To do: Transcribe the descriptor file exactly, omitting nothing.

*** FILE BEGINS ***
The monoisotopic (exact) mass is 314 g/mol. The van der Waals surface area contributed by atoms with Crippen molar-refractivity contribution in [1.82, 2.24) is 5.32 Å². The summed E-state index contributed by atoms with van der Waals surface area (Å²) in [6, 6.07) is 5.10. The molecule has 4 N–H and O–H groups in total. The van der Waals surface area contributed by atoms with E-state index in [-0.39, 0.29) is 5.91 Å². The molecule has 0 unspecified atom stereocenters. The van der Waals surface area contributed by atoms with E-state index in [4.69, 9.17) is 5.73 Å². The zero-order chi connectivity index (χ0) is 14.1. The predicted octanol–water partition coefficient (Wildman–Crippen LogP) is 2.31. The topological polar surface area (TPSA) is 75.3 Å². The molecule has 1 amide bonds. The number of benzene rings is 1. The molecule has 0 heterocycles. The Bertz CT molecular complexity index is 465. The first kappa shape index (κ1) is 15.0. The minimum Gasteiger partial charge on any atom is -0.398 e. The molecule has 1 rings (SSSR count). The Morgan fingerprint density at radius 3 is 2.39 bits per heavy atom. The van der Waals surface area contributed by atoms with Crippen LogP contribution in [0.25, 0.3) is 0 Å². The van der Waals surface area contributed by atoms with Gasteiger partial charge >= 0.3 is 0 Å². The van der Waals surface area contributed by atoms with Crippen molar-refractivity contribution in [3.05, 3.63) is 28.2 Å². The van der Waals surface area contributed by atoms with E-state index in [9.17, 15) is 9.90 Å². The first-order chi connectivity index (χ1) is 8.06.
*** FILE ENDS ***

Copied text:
The monoisotopic (exact) mass is 314 g/mol. The van der Waals surface area contributed by atoms with Crippen molar-refractivity contribution in [1.82, 2.24) is 5.32 Å². The summed E-state index contributed by atoms with van der Waals surface area (Å²) in [6, 6.07) is 5.10. The molecule has 4 N–H and O–H groups in total. The van der Waals surface area contributed by atoms with E-state index in [-0.39, 0.29) is 5.91 Å². The molecule has 0 unspecified atom stereocenters. The van der Waals surface area contributed by atoms with E-state index in [4.69, 9.17) is 5.73 Å². The zero-order chi connectivity index (χ0) is 14.1. The predicted octanol–water partition coefficient (Wildman–Crippen LogP) is 2.31. The topological polar surface area (TPSA) is 75.3 Å². The molecule has 1 amide bonds. The number of benzene rings is 1. The molecule has 0 heterocycles. The Bertz CT molecular complexity index is 465. The first kappa shape index (κ1) is 15.0. The minimum Gasteiger partial charge on any atom is -0.398 e. The molecule has 1 rings (SSSR count). The Morgan fingerprint density at radius 3 is 2.39 bits per heavy atom. The van der Waals surface area contributed by atoms with Crippen LogP contribution in [0.25, 0.3) is 0 Å². The van der Waals surface area contributed by atoms with Gasteiger partial charge >= 0.3 is 0 Å². The van der Waals surface area contributed by atoms with Crippen molar-refractivity contribution in [3.05, 3.63) is 28.2 Å². The van der Waals surface area contributed by atoms with E-state index in [9.17, 15) is 9.90 Å². The first-order chi connectivity index (χ1) is 8.06.